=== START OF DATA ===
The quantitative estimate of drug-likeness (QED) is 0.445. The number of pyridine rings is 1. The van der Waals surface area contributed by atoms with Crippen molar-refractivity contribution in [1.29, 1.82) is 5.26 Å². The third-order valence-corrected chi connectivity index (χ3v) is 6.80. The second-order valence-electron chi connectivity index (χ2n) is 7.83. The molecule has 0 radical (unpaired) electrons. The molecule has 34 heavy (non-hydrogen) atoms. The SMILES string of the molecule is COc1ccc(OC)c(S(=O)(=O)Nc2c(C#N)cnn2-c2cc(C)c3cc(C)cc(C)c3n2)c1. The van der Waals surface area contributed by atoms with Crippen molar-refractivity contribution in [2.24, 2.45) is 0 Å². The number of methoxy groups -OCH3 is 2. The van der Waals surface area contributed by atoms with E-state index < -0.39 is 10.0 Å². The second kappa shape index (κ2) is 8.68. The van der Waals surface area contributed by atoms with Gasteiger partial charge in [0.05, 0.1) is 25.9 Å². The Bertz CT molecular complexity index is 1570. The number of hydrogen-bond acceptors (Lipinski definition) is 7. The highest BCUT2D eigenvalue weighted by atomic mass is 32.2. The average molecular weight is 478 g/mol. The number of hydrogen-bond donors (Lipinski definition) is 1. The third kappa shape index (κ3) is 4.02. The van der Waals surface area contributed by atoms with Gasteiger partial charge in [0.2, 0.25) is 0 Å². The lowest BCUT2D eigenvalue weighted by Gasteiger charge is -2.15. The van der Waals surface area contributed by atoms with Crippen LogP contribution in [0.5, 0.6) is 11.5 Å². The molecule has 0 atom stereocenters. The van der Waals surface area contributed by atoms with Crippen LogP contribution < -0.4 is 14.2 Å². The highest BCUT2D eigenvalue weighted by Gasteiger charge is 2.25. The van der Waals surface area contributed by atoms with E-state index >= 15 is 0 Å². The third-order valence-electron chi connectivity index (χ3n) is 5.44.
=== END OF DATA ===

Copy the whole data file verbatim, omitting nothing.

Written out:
The quantitative estimate of drug-likeness (QED) is 0.445. The number of pyridine rings is 1. The van der Waals surface area contributed by atoms with Crippen molar-refractivity contribution in [1.29, 1.82) is 5.26 Å². The third-order valence-corrected chi connectivity index (χ3v) is 6.80. The second-order valence-electron chi connectivity index (χ2n) is 7.83. The molecule has 0 radical (unpaired) electrons. The molecule has 34 heavy (non-hydrogen) atoms. The SMILES string of the molecule is COc1ccc(OC)c(S(=O)(=O)Nc2c(C#N)cnn2-c2cc(C)c3cc(C)cc(C)c3n2)c1. The van der Waals surface area contributed by atoms with Crippen molar-refractivity contribution in [2.24, 2.45) is 0 Å². The number of methoxy groups -OCH3 is 2. The van der Waals surface area contributed by atoms with E-state index < -0.39 is 10.0 Å². The second kappa shape index (κ2) is 8.68. The van der Waals surface area contributed by atoms with Gasteiger partial charge in [0.05, 0.1) is 25.9 Å². The Bertz CT molecular complexity index is 1570. The number of hydrogen-bond acceptors (Lipinski definition) is 7. The highest BCUT2D eigenvalue weighted by atomic mass is 32.2. The average molecular weight is 478 g/mol. The number of hydrogen-bond donors (Lipinski definition) is 1. The third kappa shape index (κ3) is 4.02. The van der Waals surface area contributed by atoms with Gasteiger partial charge in [0.2, 0.25) is 0 Å². The lowest BCUT2D eigenvalue weighted by Gasteiger charge is -2.15. The van der Waals surface area contributed by atoms with Crippen LogP contribution in [0.5, 0.6) is 11.5 Å². The molecule has 0 atom stereocenters. The van der Waals surface area contributed by atoms with Crippen LogP contribution < -0.4 is 14.2 Å². The highest BCUT2D eigenvalue weighted by Gasteiger charge is 2.25. The van der Waals surface area contributed by atoms with E-state index >= 15 is 0 Å². The third-order valence-electron chi connectivity index (χ3n) is 5.44.